The crisis between Egypt and Saudi Arabia – following the attack on the Saudi embassy in Cairo and the Saudi consulate in Suez – has revealed the depth of the gap in the two countries knowledge of each another.
Many things have been said about the implications of recalling the Saudi Arabian ambassador from Cairo and closing the Saudi embassy there, as well as the Saudi – Egyptian efforts to calm the situation, whether from the ruling Supreme Council of the Armed Forces [SCAF], the Egyptian parliament, or the political forces that mobilized to extinguish the political fires.
Who benefits from this crisis? Does this crisis have any logical or political grounds, away from the language of emotion and the logic of “there are no problems between friends?”
Perhaps we will have another opportunity to discuss these issues in the future.
What is important here is to stop, if just for a moment, and consider the extent of our ignorance regarding our knowledge of one another, not to mention our lack of knowledge regarding each other’s cultures. This crisis has revealed the huge gap in the two countries knowledge of one another. Anybody who monitored what much of the Egyptian media said about this crisis – whether the satellite television channels or even some heroes of the new media – would notice the strange paradox in the relationship between the society in the Arabian Peninsula and Egypt; this is a complex, multi-layered and indeed ancient relationship. In fact some Egyptians are closer to Saudi Arabia and Saudi culture than they are to other Egyptians and their own country, whilst the same can also be said about some Saudis and their relationship with Egypt. This is something that exists even with regards to dialect and traditions, as well as on a cultural level at large.
What was particularly funny were the statements issued by some of those in Egypt who lauded the Pharonic civilization, particularly as most of them were Islamists! These figures described the people of the Arabian Peninsula as “Bedouins” and “tent-dwellers”, and this is rhetoric that is closer to the stereotypical images put forward by western cinema with regards to the view of Arabs in general! Therefore it is extremely ironic and laughable that we Arabs are utilizing this ignorant stereotype to describe one another, dividing ourselves utilizing empty classifications between the north and the south or Mediterranean Arabs and desert Arabs. This is precisely the kind of rhetoric that we heard and saw from certain parties within Egypt against the backdrop of this crisis.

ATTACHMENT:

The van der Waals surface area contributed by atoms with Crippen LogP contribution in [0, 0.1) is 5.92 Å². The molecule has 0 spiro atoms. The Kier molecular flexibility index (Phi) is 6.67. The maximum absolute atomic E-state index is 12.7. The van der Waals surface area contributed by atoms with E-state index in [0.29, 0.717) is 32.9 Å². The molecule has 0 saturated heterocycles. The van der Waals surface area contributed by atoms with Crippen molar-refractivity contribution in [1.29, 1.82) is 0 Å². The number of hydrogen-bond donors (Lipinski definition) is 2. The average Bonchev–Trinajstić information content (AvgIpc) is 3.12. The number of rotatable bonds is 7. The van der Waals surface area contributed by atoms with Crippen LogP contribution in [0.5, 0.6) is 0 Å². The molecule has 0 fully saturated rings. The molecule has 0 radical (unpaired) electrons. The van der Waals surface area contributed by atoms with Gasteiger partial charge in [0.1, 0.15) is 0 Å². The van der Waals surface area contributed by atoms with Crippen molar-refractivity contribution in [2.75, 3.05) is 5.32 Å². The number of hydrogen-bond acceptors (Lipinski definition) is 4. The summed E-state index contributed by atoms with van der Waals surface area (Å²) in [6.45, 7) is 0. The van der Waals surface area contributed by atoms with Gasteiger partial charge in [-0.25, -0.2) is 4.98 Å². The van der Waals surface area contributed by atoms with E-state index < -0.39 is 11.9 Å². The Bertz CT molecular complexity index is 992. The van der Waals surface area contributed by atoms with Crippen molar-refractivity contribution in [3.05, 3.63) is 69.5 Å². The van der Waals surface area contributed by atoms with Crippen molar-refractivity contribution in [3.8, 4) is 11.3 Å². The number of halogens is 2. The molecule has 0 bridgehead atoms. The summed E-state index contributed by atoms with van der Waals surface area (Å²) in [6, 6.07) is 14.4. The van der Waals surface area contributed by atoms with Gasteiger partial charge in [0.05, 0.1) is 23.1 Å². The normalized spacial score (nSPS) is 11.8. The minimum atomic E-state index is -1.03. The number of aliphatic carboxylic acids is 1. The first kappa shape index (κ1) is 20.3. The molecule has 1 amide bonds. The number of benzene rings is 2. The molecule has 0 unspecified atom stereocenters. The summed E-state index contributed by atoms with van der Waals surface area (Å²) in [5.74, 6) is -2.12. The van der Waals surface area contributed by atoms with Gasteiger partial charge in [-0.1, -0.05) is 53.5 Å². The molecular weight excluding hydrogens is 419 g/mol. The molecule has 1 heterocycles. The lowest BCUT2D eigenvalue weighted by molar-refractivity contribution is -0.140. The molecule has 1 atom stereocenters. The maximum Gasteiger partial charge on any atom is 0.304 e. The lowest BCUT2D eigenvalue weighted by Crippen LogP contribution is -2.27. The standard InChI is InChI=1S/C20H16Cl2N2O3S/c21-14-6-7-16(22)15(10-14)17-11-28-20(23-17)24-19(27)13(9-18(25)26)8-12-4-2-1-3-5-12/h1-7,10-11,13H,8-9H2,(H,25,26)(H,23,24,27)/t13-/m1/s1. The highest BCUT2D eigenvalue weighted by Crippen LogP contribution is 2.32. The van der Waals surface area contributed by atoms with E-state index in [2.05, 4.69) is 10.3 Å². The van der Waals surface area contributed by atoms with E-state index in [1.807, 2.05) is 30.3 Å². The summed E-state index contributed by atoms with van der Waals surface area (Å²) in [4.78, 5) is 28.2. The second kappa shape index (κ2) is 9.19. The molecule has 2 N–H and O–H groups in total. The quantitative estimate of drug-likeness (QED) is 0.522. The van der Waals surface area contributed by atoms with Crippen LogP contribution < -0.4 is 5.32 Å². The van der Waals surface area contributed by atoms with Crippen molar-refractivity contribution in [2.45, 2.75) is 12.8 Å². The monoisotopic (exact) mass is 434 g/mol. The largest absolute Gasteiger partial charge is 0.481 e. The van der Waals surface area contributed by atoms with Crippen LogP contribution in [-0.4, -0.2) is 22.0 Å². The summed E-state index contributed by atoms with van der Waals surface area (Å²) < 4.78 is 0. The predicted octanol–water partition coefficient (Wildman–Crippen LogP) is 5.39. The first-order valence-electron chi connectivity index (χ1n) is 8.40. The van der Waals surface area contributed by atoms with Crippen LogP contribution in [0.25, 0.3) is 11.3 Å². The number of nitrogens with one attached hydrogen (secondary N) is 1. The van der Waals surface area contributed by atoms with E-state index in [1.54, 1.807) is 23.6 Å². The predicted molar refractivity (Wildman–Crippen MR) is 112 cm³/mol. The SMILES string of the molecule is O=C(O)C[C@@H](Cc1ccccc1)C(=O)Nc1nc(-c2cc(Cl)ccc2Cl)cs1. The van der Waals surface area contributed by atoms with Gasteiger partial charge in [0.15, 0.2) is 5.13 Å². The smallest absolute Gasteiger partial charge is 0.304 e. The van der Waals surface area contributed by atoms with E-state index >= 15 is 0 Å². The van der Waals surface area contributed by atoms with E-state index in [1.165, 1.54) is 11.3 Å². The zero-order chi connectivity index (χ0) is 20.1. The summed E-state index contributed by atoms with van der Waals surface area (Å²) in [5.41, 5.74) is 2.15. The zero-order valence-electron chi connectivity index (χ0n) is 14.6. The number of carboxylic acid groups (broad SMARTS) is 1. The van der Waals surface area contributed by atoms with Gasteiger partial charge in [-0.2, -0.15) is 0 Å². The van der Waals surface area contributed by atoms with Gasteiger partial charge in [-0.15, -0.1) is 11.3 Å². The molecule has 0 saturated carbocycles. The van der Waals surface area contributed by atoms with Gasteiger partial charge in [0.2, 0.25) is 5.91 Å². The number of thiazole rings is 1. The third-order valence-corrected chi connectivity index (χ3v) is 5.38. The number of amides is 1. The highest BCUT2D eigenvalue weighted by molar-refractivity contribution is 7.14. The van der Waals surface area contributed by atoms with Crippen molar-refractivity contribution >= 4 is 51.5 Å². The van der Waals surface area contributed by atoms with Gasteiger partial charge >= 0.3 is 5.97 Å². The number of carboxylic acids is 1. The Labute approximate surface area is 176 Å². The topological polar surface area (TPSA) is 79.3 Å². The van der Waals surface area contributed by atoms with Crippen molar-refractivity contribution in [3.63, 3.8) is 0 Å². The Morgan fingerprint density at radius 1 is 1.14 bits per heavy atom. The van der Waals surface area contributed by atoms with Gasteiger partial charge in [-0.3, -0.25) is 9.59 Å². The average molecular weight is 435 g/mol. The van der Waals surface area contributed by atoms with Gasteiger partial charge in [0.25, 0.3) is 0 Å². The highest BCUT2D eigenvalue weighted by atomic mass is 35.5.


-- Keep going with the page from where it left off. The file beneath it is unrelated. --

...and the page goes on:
This is laughable because the statistics regarding development, education and the economy do not provide any justification for the boasts of the proud [Egyptians]!
However if we wanted to be more realistic and credible in our rhetoric, then the intermixing between the people of the Hejaz, Nejd and the Arabian Peninsula – before the establishment of the modern state of Egypt by Mohamed Ali Pasha, or the establishment of the Kingdom of Saudi Arabia by King Abdul Aziz – with the people of Egypt, represents a comprehensive intermingling. For the people of the Hejaz undertook jihad against the Napoleon campaign in Egypt, whilst Khedive Abbas Pasha was a personal friend of Imam Faisal Bin Turki, grandfather of King Abdul Aziz. Whilst in the modern era, Egyptian Sheikh Abdul-Razzaq Afifi was one of the symbols of the official Saudi religious institution and a member of the Saudi Council of Senior Scholars. Sheikh Hafiz Wehba, the Egyptian reformist, was one of King Abdul Aziz’s most prominent advisers, whilst one of Egypt’s most famous politicians, Muhammad Mahmoud Pasha, was a member of a family that originated from the desert of the Arabian Peninsula.
There has been much talk about this issue, however the situation is intensifying and it is truly a crisis when issues that have nothing to do with the main issue are raised. We were aware of this tendency to glorify the Pharonic civilization by some Egyptian isolationist intellectuals in the past; however this was subject to the condemnation of Egypt’s Islamists and conservatives. However for those who claim to be Islamists to jump on this Pharonic bandwagon, and this including the Muslim Brotherhood’s Freedom and Justice Party – if we read between the lines of their statement on this crisis – then this truly represents a catastrophe!